Why your caste decides how healthy you are, and how long you live
Between two people with comparable salaries, the one belonging to the lower caste is likely to die earlier, reveals govt data.
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If you are an “upper” caste Indian, chances are you have a better life than that of people from lower castes. Government data has shown you are also likely to have a longer life.
In a stark demonstration of how deeply entrenched caste is in every aspect of an Indian’s existence, data from the National Sample Survey Office’s (NSSO) Morbidity and Healthcare Surveys reveals that for Scheduled Tribes (ST), the average age of death was 43 years, for scheduled castes (SC), it was 48 years, while for upper castes (non-Muslims), it was 60 years.
While adivasis die the youngest, only 24 per cent considered themselves to be in poor health. Photo: Reuters/file
Caste also determines how healthy people are, how much access to healthcare they can command, and how likely they are to report their own ill health.
The statistics are open to the criticism that it is not caste, but the attendant disadvantage of poor income, which is responsible for the poorer health of individuals.
Even if valid, the criticism would mean that after 70 years of Independence and affirmative action on the policy level, lower caste is largely equal to poverty. However, data has actually been crunched to remove the income factor, and the results are still the same – between two people with comparable salaries, the one belonging to the lower caste is likely to die earlier.
This is far more problematic than the simplistic poverty-means-disadvantages corollary, and throws into relief the degree of exclusion, lack of access, lack of awareness, and institutional neglect that caste can mean for Indians.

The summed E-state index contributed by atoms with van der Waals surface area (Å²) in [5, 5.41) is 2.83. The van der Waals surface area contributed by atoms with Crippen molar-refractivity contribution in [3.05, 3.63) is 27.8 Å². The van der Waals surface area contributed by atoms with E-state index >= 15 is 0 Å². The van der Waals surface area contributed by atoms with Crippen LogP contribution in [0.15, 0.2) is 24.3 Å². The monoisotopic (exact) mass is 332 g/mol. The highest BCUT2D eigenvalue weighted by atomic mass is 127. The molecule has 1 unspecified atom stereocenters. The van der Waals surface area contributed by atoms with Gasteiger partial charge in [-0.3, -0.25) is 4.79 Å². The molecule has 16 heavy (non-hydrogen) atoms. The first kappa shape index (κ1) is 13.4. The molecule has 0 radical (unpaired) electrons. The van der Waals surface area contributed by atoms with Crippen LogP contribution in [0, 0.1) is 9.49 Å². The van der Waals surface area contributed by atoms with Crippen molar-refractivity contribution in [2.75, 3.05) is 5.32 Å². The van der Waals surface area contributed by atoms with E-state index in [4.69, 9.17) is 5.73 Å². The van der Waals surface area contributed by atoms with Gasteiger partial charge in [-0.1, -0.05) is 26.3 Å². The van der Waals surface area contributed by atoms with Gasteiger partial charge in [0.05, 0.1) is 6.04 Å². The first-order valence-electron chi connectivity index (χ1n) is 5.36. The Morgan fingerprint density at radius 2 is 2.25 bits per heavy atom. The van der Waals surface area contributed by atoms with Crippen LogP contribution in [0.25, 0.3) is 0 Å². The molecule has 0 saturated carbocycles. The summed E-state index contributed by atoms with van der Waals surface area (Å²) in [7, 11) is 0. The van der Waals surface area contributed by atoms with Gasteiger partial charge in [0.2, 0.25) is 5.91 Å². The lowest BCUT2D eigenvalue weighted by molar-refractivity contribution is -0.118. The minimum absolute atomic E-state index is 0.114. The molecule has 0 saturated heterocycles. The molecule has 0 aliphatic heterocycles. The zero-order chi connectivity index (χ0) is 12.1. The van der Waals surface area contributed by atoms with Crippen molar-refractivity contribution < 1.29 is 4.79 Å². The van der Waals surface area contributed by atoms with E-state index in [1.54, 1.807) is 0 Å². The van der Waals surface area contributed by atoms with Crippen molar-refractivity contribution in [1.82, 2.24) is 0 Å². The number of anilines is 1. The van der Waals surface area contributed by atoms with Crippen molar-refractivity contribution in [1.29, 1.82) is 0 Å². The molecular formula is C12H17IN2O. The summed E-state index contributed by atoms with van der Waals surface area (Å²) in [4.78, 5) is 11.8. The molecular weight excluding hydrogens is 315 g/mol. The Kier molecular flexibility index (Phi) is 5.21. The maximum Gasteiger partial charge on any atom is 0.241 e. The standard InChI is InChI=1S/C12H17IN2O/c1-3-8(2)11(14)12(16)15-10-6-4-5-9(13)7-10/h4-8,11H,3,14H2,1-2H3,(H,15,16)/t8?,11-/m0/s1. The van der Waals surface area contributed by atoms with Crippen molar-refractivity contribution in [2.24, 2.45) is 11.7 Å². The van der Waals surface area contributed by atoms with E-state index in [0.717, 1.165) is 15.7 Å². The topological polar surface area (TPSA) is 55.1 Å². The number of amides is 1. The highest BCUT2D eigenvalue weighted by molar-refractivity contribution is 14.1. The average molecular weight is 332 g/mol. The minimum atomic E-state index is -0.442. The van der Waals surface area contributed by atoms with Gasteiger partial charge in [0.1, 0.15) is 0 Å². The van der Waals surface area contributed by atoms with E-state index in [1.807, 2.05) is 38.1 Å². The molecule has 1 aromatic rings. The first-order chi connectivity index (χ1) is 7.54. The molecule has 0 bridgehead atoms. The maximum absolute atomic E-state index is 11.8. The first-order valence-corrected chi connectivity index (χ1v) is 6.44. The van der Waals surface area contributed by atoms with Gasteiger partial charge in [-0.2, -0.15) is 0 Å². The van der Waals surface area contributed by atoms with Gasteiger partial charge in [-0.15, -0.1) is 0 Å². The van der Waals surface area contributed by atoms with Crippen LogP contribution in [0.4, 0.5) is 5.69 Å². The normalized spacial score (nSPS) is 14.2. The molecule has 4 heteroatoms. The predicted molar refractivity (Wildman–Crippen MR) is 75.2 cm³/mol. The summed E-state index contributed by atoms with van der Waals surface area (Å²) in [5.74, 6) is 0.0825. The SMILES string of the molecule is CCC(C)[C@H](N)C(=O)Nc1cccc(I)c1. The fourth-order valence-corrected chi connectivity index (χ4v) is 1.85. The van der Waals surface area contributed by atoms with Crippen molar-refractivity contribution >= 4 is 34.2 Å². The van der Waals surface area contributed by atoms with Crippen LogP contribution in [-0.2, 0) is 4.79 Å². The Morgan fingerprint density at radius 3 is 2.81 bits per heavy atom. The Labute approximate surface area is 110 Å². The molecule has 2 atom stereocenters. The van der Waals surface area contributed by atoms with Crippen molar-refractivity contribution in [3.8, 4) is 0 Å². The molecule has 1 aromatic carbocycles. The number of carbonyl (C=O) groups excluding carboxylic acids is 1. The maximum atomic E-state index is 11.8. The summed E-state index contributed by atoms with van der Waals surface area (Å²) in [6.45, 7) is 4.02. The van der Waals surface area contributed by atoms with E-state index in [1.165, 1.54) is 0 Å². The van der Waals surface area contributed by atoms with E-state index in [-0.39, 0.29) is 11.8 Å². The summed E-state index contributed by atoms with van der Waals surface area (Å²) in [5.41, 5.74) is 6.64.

What numbers say
In an article in the Economic and Political Weekly, Vani Kant Borooah, University of Ulster economic teacher, uses four factors along with the NSS data to determine what he calls average age at death (AAD) of people from six groups – adivasis, of which 56 per cent were Hindu and 33 per cent were Christian; Dalits, of which 93 per cent were Hindu; non-Muslim other backward classes, Muslim other backward classes, and non-Muslim upper classes.
For OBC non-Muslims, the ADD was 52 years, for OBC Muslims, it was 50 years, and for Muslim upper castes, it was 49 years.
People’s perception of their health also varied with caste, which means upper castes were more likely to realise they were unwell and seek medical help than lower castes. While only 24 per cent adivasis considered themselves to be in poor health, most to report ill health – 35 per cent – were Muslims, of both backward and upper castes.
What this means
The numbers clearly show how caste operates in a matrix of privileges and disadvantages. Lower castes are likely to have lower income, lower levels of education, lower awareness about diseases and symptoms, all of which contribute to ill health and mortality.
Along with this, they are also more likely to be victims of exclusion – practices like untouchability, upper castes laying first claim on limited resources, lower castes lacking the voice to fight for more equitable distribution, mean they have limited access to healthcare.
Borooah, in his article, writes: “The point about group membership is that while it may not be the primary factor behind health inequality, it is the main cause of health inequity.”
Another factor is that of migration. Lower castes migrate as blue collar workers, and often fall off the radar of public services, which require identity and address proof to register.
This means that a migrant worker is more likely to not be registered for government benefit schemes such as subsidised ration, health initiatives like the Tuberculosis treatment programme, aanganwadis, care schemes for pregnant women and infants, among others, which can be potentially life-saving.
At a time when reservation in education is often up for debate – triggered by statements from the likes of Lok Sabha speaker Sumitra Mahajan and RSS chief Mohan Bhagwat – the statistics give the lie to claims that if education levels and incomes improve, the most disadvantaged classes, Dalits and adivasis, will organically progress to better living conditions, and outline the need for targeted benefit schemes.
Is it time for reservation in access to healthcare?